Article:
5 small diet changes that you can make today
Tiny tweaks can make a positive difference
It's that time of year to find balance, get into a good routine and try new things. While many are making grand fitness and diet goals, there is no real need to be extreme. Making tiny tweaks to your meals, from how you compose them to how you consume them, can make a positive difference. Here are five simple dietary changes.
1. Spread your protein throughout the day
Protein is the power nutrient for strength, satiety and stamina. Not only does protein build and repair muscle, but it also helps you feel full for longer and gives you sustained energy. Aim for about 20-30 grams of protein per meal rather than overloading in a single meal. For many of us, this may mean actually downsizing the amount of protein on our dinner plate and pumping up the protein at breakfast. Take a look at the protein chart below to see how this amount can add up.
2. Enjoy food with probiotics
Probiotics are "good" or "friendly" bacteria. You can find probiotics in fermented foods such as kimchi, kefir, kombucha, sauerkraut and yogurt. Some yogurts may contain one billion probiotic bacteria. Our bodies contain a hundred trillion bacteria! Probiotics can contribute to a healthy gut flora.
3. Add one more fruit or vegetable at every meal
Fruits and vegetables are Mother Nature's super heroes — they're packed with disease-fighting antioxidants and plant nutrients. The problem is, most of aren't eating enough. You can change that easily. At every meal, add in one extra portion: add sliced bananas or berries into your yogurt parfait, toss a handful of spinach into an omelet or a cup of snap peas into your stir-fry. You get the idea. Work towards filling half your plate with fruit and vegetables at every meal.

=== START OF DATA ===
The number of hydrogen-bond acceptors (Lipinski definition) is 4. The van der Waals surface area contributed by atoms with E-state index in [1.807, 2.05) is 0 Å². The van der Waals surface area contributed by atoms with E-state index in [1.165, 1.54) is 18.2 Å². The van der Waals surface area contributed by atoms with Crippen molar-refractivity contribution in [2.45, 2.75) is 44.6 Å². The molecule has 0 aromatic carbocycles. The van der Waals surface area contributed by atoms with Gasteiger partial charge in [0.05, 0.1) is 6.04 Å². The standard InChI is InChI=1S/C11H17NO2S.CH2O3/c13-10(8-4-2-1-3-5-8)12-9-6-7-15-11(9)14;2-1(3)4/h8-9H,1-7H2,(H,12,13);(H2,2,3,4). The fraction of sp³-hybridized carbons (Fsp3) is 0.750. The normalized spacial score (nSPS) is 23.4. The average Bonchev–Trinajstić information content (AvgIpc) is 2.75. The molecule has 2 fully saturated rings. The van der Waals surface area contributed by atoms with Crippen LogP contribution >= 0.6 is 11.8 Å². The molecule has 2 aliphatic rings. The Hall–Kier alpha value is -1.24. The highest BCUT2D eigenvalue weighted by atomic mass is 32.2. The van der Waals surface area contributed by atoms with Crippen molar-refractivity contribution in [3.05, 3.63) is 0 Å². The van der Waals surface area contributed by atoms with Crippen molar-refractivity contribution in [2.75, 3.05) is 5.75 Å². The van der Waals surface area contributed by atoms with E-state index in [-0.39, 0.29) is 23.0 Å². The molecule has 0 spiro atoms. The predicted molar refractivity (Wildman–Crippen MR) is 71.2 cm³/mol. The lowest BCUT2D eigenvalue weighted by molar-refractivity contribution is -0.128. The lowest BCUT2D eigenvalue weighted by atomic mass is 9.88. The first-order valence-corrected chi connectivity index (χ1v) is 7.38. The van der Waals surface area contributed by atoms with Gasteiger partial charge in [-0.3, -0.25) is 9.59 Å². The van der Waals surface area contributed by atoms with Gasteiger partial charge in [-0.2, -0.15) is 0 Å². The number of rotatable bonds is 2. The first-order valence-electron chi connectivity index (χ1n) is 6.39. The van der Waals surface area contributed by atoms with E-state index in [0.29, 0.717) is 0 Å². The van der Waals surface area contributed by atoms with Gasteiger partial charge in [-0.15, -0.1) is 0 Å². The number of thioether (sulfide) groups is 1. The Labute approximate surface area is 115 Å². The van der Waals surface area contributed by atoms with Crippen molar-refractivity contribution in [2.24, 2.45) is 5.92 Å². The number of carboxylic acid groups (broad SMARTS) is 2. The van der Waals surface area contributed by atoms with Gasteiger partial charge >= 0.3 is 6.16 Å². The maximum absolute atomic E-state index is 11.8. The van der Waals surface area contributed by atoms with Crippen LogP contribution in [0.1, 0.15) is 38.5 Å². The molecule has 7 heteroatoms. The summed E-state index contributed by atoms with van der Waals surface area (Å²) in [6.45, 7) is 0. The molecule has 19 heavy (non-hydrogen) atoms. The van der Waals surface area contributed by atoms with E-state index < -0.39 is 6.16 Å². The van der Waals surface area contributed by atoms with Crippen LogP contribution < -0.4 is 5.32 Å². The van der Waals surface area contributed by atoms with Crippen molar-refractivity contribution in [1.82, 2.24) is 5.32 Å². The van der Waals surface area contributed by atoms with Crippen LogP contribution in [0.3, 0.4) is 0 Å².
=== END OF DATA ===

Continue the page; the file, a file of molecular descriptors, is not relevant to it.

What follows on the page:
4. Put pulses on your plate at least once a week
Pulses are dried beans, dried peas, lentils and chickpeas. They're great in so many ways, perhaps the best of which is that they are so nutritious and versatile. Pulses are packed with fibre, iron, zinc, folate and they are gluten-free – which is important if you have celiac disease or a gluten sensitivity. You may not know that pulses actually provide pre-biotics which act as food for probiotics. If that weren't enough, pulses are a sustainable, plant-based protein, economical and many are grown right here in Canada.
5. Eat until you're 80% full
You know that feeling of being "stuffed" — you can't move, you have to loosen your belt and you might even need a little snooze on the couch. So what does 80% full feel like? You're satisfied, you're not hungry anymore, but you still have room to take a few more bites. Eating until you're 80% full is a practice in mindful eating. It encourages you to be in tune with your hunger and fullness cues. Over time, this will become second nature and you might even see a change in your weight — and in the immediate, you will feel so much better than the alternative.
About Sue Mah, MHSc, RD, PHEc: As a Registered Dietitian and chef's daughter, Sue has a passion for delicious, wholesome food and its connection to health! She is President of Nutrition Solutions and a recognized media dietitian expert, appearing regularly on national TV. Sue was named the 2017 Dietitian of the Year by the Dietitians of Canada Business and Industry Network. NutritionSolutions.ca Twitter / Instagram @SueMahRD
This is paid content produced on behalf of Activia.